Integral and Derivative Problems

  • Thread starter rwisz
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  • #1
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Homework Statement


2 Questions here. Please help, math test tomorrow, study group failed for these 2 problems.
[tex]\int{\frac{1-sin\theta}{cos\theta}d\theta}[/tex]

and

Find [tex]\frac{dy}{dx} [/tex] if [tex]y=x^ee^x[/tex]

Homework Equations


NONE


The Attempt at a Solution


We've attempted every "u-substitution" we can think of for problem 1.

We've tried to differentiate problem 2 many times, and can't come up with the proper derivative.

thanks! Any advice is greatly appreciated.
 

Answers and Replies

  • #2
jgens
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My recomendation for the first one is to split the integral into two separate functions. Then all you have to integrate is sec(x) - tan(x) which is quite simple.

For the second problem show what work you've done as it should just be an application of the product rule.
 
  • #3
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Thanks for the advice on Number 1! We integrated successfully!

On to number 2 however, here's what we have so far:

Using simply the product rule:
[tex]y'=ex^{e-1}e^x+x^ee^x[/tex]

We've attempted to simplify down etc, but not coming up with the right answer here!
Is it perhaps using the idea a base besides e?

We're really struggling here, this is our last problem!
 
  • #4
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Why can't you find the right answer? Factor out e^x*x^(e-1) from both parts
 
  • #5
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We're both looking at your reply with the most blank stare you can ever imagine...the [tex]x^{e-1}[/tex] is not in the second term whatsoever... Am I really as stupid as you're making me feel? I'm very confused here...
 
  • #6
jgens
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As far as I can tell, the solution should be correct - aside from a restricted domain. Some thoughts on simplifications though: Factor (e^x)(x^e) out so you are left with [(e^x)(x^e)](e/x +1). That's about as simple as you can get it.
 
  • #7
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x^e = x^(e-1) * x
 
  • #8
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As far as I can tell, the solution should be correct - aside from a restricted domain. Some thoughts on simplifications though: Factor (e^x)(x^e) out so you are left with [(e^x)(x^e)](e/x +1). That's about as simple as you can get it.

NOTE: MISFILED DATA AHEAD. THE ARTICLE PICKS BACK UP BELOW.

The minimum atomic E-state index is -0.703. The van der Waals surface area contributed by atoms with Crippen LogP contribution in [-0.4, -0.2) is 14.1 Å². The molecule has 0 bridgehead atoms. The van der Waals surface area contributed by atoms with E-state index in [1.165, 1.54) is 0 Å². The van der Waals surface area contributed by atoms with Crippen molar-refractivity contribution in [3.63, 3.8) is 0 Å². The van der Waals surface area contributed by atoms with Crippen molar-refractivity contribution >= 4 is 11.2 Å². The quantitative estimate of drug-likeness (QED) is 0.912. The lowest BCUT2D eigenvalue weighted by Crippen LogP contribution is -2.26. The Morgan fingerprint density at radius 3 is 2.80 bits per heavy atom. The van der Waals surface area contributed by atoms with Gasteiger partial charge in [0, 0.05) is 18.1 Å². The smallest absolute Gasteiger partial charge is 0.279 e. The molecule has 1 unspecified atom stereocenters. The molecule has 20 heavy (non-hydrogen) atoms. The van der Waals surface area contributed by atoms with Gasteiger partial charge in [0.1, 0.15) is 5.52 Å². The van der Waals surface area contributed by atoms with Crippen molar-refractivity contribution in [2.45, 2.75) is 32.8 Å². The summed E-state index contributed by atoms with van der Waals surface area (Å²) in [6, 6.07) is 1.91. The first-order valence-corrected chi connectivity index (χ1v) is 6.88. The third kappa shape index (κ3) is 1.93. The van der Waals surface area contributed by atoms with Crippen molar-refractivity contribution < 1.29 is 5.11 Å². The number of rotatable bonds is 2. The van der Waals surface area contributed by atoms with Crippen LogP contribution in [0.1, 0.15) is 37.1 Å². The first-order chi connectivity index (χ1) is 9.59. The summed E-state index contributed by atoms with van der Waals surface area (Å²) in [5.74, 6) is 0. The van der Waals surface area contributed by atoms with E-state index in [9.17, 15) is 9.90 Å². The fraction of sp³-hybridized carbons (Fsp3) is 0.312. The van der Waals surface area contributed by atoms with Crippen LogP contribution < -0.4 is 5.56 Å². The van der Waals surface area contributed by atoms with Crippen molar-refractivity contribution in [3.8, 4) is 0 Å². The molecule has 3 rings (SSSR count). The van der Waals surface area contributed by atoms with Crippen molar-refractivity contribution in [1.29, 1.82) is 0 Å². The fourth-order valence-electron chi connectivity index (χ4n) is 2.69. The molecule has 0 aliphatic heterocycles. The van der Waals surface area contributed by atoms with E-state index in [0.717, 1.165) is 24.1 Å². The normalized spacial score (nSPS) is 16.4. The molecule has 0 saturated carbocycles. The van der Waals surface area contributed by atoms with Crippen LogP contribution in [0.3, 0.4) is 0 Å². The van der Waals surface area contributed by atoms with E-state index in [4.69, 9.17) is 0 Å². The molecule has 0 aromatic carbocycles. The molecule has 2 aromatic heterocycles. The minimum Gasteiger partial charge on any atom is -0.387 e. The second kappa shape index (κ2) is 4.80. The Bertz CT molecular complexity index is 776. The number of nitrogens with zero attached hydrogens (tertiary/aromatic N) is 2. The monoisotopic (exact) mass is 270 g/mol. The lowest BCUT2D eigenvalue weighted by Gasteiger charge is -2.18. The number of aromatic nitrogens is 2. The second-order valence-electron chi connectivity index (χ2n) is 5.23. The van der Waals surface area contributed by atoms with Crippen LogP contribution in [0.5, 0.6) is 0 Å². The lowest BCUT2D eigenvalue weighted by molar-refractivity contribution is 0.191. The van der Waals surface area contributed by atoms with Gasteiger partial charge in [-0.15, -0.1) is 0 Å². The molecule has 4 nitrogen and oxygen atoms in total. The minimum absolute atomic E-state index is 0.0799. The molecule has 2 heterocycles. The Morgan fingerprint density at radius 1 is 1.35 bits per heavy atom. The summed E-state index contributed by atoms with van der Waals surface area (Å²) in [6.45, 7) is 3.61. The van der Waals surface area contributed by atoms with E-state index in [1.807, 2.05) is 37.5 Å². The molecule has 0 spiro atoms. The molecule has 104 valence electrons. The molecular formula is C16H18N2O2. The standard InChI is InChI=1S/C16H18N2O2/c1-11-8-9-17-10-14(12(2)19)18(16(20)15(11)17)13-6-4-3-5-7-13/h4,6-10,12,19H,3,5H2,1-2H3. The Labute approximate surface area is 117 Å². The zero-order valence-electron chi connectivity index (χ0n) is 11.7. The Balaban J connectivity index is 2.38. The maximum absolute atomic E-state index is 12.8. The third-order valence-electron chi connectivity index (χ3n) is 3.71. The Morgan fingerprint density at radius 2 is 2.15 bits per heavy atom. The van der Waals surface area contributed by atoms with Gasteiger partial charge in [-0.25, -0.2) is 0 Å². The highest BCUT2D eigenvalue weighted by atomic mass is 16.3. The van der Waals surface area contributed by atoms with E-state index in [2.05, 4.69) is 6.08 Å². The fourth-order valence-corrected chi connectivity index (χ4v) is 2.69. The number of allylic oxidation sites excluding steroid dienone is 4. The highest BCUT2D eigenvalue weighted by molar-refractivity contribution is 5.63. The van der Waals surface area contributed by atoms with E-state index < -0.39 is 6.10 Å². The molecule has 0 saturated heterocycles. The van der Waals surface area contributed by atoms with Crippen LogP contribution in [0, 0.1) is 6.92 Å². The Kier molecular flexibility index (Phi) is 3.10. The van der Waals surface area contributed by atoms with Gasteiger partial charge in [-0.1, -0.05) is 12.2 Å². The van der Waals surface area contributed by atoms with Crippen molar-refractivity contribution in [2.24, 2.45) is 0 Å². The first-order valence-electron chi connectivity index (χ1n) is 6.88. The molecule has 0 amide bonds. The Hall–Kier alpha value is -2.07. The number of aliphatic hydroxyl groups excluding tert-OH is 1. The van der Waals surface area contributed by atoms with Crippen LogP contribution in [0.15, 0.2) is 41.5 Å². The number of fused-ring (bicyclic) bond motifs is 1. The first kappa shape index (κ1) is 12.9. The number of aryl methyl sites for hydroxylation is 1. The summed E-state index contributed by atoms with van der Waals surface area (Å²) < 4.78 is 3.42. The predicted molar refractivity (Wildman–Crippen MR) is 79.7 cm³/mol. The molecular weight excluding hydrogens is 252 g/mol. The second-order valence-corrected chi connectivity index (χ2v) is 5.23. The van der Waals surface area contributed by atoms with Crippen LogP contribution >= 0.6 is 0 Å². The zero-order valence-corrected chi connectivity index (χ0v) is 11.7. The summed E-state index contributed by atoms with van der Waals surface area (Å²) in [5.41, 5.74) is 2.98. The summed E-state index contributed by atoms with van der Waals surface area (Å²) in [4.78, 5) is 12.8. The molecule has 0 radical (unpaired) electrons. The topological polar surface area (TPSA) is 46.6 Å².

I would factor out the smallest of both powers which in this case is e-1 for the power of x to get

[tex] ex^{e-1}e^x+x^ee^x = e^{x}x^{e-1}\left(e + x\right) [/tex]
 
  • #9
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We opted on calling our teacher as well. And she correctly guided us through the problem... and somehow it worked. I doubt she'll give us one like this on the test... but thanks for all your help, much obliged.

Thanks!
 
  • #10
jgens
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Either works, though I suppose your approach yields a simpler expression.
 
  • #11
HallsofIvy
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We're both looking at your reply with the most blank stare you can ever imagine...the [tex]x^{e-1}[/tex] is not in the second term whatsoever... Am I really as stupid as you're making me feel? I'm very confused here...

[itex]e^{x-1}[/itex] certainly is in the second term: the second term includes [itex]e^x[/itex] and [itex]e^x= (e^{x-1})(e)[/itex]
 
  • #12
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You mean x^(e-1)?
 
  • #13
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The first integral can even be done by simple substitution i.e
[tex]
\int{\frac{1-sin\theta}{cos\theta}d\theta}[/tex]
can be written as,
[tex]\int \frac{(sin {\frac {\theta}{2}}-~cos{\frac {\theta}{2}})^2}{(cos^2{\frac {\theta}{2}}-sin^2{\frac {\theta}{2}})}[/tex]
 
Last edited:

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